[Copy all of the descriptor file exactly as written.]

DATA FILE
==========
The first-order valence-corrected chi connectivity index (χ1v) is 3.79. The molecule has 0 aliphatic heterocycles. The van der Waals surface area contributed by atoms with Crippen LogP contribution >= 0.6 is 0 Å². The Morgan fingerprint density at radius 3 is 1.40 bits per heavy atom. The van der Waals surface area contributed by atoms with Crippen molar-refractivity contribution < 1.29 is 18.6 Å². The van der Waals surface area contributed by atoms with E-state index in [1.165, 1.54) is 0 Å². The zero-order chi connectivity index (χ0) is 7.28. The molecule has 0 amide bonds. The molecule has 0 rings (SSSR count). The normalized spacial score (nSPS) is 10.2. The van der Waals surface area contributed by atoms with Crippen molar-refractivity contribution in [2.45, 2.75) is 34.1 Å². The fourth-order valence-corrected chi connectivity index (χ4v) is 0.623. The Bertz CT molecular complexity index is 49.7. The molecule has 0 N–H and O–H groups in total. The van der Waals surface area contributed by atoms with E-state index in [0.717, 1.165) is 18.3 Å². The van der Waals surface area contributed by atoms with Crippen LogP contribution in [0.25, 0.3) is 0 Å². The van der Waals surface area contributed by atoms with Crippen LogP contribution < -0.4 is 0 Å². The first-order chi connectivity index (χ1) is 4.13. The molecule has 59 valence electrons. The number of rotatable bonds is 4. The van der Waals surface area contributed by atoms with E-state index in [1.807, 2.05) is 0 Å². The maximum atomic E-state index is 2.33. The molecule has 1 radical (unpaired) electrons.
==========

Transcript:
The first-order valence-corrected chi connectivity index (χ1v) is 3.79. The molecule has 0 aliphatic heterocycles. The van der Waals surface area contributed by atoms with Crippen LogP contribution >= 0.6 is 0 Å². The Morgan fingerprint density at radius 3 is 1.40 bits per heavy atom. The van der Waals surface area contributed by atoms with Crippen molar-refractivity contribution < 1.29 is 18.6 Å². The van der Waals surface area contributed by atoms with E-state index in [1.165, 1.54) is 0 Å². The zero-order chi connectivity index (χ0) is 7.28. The molecule has 0 amide bonds. The molecule has 0 rings (SSSR count). The normalized spacial score (nSPS) is 10.2. The van der Waals surface area contributed by atoms with Crippen molar-refractivity contribution in [2.45, 2.75) is 34.1 Å². The fourth-order valence-corrected chi connectivity index (χ4v) is 0.623. The Bertz CT molecular complexity index is 49.7. The molecule has 0 N–H and O–H groups in total. The van der Waals surface area contributed by atoms with E-state index in [0.717, 1.165) is 18.3 Å². The van der Waals surface area contributed by atoms with Crippen LogP contribution in [0.25, 0.3) is 0 Å². The van der Waals surface area contributed by atoms with Crippen LogP contribution < -0.4 is 0 Å². The first-order chi connectivity index (χ1) is 4.13. The molecule has 59 valence electrons. The number of rotatable bonds is 4. The van der Waals surface area contributed by atoms with E-state index in [1.807, 2.05) is 0 Å². The maximum atomic E-state index is 2.33. The molecule has 1 radical (unpaired) electrons.